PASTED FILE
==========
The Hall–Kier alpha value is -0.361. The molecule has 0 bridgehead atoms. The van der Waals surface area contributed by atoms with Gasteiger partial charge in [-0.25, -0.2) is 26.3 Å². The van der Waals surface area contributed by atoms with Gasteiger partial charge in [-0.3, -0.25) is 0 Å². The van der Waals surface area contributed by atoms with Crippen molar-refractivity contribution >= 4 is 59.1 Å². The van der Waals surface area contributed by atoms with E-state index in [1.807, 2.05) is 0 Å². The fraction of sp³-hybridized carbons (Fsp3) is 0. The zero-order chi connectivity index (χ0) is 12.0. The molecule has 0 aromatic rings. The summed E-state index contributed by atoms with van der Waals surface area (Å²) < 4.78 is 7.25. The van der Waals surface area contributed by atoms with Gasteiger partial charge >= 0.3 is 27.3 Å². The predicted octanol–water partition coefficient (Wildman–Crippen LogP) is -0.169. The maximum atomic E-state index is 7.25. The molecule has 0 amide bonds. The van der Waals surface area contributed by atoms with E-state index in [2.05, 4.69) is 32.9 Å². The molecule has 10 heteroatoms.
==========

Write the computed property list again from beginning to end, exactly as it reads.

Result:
The Hall–Kier alpha value is -0.361. The molecule has 0 bridgehead atoms. The van der Waals surface area contributed by atoms with Gasteiger partial charge in [-0.25, -0.2) is 26.3 Å². The van der Waals surface area contributed by atoms with Gasteiger partial charge in [-0.3, -0.25) is 0 Å². The van der Waals surface area contributed by atoms with Crippen molar-refractivity contribution >= 4 is 59.1 Å². The van der Waals surface area contributed by atoms with E-state index in [1.807, 2.05) is 0 Å². The fraction of sp³-hybridized carbons (Fsp3) is 0. The zero-order chi connectivity index (χ0) is 12.0. The molecule has 0 aromatic rings. The summed E-state index contributed by atoms with van der Waals surface area (Å²) < 4.78 is 7.25. The van der Waals surface area contributed by atoms with Gasteiger partial charge >= 0.3 is 27.3 Å². The predicted octanol–water partition coefficient (Wildman–Crippen LogP) is -0.169. The maximum atomic E-state index is 7.25. The molecule has 0 amide bonds. The van der Waals surface area contributed by atoms with E-state index in [2.05, 4.69) is 32.9 Å². The molecule has 10 heteroatoms.